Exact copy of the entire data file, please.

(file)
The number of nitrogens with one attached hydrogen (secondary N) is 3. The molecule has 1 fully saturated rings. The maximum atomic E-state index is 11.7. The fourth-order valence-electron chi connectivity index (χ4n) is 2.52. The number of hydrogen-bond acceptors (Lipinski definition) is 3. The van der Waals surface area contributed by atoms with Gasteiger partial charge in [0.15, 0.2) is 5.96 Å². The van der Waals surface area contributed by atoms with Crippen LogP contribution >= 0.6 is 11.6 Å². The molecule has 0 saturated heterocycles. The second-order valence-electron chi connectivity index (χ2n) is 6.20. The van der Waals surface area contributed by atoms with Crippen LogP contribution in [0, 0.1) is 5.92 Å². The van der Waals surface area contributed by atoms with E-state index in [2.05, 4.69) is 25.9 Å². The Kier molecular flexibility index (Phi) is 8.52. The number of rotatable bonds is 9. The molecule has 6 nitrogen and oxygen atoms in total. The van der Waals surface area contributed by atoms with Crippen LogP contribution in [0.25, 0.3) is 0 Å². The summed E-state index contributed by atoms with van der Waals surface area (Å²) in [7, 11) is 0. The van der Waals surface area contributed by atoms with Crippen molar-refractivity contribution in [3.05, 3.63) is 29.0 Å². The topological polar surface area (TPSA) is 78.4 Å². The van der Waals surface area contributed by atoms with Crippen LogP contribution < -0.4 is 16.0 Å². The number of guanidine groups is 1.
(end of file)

The number of nitrogens with one attached hydrogen (secondary N) is 3. The molecule has 1 fully saturated rings. The maximum atomic E-state index is 11.7. The fourth-order valence-electron chi connectivity index (χ4n) is 2.52. The number of hydrogen-bond acceptors (Lipinski definition) is 3. The van der Waals surface area contributed by atoms with Gasteiger partial charge in [0.15, 0.2) is 5.96 Å². The van der Waals surface area contributed by atoms with Crippen LogP contribution >= 0.6 is 11.6 Å². The molecule has 0 saturated heterocycles. The second-order valence-electron chi connectivity index (χ2n) is 6.20. The van der Waals surface area contributed by atoms with Crippen LogP contribution in [0, 0.1) is 5.92 Å². The van der Waals surface area contributed by atoms with E-state index in [2.05, 4.69) is 25.9 Å². The Kier molecular flexibility index (Phi) is 8.52. The number of rotatable bonds is 9. The molecule has 6 nitrogen and oxygen atoms in total. The van der Waals surface area contributed by atoms with Crippen LogP contribution in [0.25, 0.3) is 0 Å². The summed E-state index contributed by atoms with van der Waals surface area (Å²) in [7, 11) is 0. The van der Waals surface area contributed by atoms with Crippen molar-refractivity contribution in [3.05, 3.63) is 29.0 Å². The topological polar surface area (TPSA) is 78.4 Å². The van der Waals surface area contributed by atoms with Crippen LogP contribution < -0.4 is 16.0 Å². The number of guanidine groups is 1.